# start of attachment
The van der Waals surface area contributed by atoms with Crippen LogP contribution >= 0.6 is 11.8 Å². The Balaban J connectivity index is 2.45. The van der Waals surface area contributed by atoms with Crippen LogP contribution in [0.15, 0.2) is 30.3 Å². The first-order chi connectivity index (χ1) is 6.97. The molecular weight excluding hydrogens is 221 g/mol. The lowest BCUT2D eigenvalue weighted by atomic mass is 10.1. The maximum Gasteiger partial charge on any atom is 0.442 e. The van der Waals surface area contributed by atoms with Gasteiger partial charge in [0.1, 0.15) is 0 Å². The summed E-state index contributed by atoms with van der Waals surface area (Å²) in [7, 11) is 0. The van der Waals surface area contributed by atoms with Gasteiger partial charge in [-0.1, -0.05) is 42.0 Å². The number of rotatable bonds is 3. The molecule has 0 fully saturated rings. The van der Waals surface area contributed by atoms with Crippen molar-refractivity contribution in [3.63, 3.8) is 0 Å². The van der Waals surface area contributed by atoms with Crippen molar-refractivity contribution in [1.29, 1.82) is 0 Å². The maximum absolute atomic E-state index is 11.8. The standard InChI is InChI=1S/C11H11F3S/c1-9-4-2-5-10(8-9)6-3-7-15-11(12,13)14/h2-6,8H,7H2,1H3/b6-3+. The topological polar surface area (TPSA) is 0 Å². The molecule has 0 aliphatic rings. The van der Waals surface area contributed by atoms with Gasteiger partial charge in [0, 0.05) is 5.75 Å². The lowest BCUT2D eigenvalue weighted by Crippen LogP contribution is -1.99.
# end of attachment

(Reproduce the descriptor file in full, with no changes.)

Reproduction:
The van der Waals surface area contributed by atoms with Crippen LogP contribution >= 0.6 is 11.8 Å². The Balaban J connectivity index is 2.45. The van der Waals surface area contributed by atoms with Crippen LogP contribution in [0.15, 0.2) is 30.3 Å². The first-order chi connectivity index (χ1) is 6.97. The molecular weight excluding hydrogens is 221 g/mol. The lowest BCUT2D eigenvalue weighted by atomic mass is 10.1. The maximum Gasteiger partial charge on any atom is 0.442 e. The van der Waals surface area contributed by atoms with Gasteiger partial charge in [0.1, 0.15) is 0 Å². The summed E-state index contributed by atoms with van der Waals surface area (Å²) in [7, 11) is 0. The van der Waals surface area contributed by atoms with Gasteiger partial charge in [-0.1, -0.05) is 42.0 Å². The number of rotatable bonds is 3. The molecule has 0 fully saturated rings. The van der Waals surface area contributed by atoms with Crippen molar-refractivity contribution in [3.63, 3.8) is 0 Å². The van der Waals surface area contributed by atoms with Crippen molar-refractivity contribution in [1.29, 1.82) is 0 Å². The maximum absolute atomic E-state index is 11.8. The standard InChI is InChI=1S/C11H11F3S/c1-9-4-2-5-10(8-9)6-3-7-15-11(12,13)14/h2-6,8H,7H2,1H3/b6-3+. The topological polar surface area (TPSA) is 0 Å². The molecule has 0 aliphatic rings. The van der Waals surface area contributed by atoms with Gasteiger partial charge in [0, 0.05) is 5.75 Å². The lowest BCUT2D eigenvalue weighted by Crippen LogP contribution is -1.99.